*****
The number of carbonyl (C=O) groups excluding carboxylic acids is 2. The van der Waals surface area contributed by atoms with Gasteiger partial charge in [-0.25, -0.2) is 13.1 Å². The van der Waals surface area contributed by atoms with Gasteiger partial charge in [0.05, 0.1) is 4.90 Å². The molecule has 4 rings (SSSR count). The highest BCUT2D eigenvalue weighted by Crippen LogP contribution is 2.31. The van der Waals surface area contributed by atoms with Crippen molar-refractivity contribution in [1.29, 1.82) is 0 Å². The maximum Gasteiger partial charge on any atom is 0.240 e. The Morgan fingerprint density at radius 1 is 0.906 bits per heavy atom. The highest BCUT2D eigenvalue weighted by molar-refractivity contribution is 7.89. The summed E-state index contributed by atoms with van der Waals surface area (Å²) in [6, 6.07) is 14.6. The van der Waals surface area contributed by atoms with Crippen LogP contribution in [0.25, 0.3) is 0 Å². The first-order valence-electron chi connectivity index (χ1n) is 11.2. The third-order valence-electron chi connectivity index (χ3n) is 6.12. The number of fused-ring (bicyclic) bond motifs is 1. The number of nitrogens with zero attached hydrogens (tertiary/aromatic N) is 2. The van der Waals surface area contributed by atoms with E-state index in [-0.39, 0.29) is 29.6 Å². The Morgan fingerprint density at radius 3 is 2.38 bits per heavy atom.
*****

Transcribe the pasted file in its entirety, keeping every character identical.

The number of carbonyl (C=O) groups excluding carboxylic acids is 2. The van der Waals surface area contributed by atoms with Gasteiger partial charge in [-0.25, -0.2) is 13.1 Å². The van der Waals surface area contributed by atoms with Gasteiger partial charge in [0.05, 0.1) is 4.90 Å². The molecule has 4 rings (SSSR count). The highest BCUT2D eigenvalue weighted by Crippen LogP contribution is 2.31. The van der Waals surface area contributed by atoms with Crippen molar-refractivity contribution in [1.29, 1.82) is 0 Å². The maximum Gasteiger partial charge on any atom is 0.240 e. The Morgan fingerprint density at radius 1 is 0.906 bits per heavy atom. The highest BCUT2D eigenvalue weighted by molar-refractivity contribution is 7.89. The summed E-state index contributed by atoms with van der Waals surface area (Å²) in [6, 6.07) is 14.6. The van der Waals surface area contributed by atoms with Crippen LogP contribution in [0.25, 0.3) is 0 Å². The first-order valence-electron chi connectivity index (χ1n) is 11.2. The third-order valence-electron chi connectivity index (χ3n) is 6.12. The number of fused-ring (bicyclic) bond motifs is 1. The number of nitrogens with zero attached hydrogens (tertiary/aromatic N) is 2. The van der Waals surface area contributed by atoms with E-state index in [-0.39, 0.29) is 29.6 Å². The Morgan fingerprint density at radius 3 is 2.38 bits per heavy atom.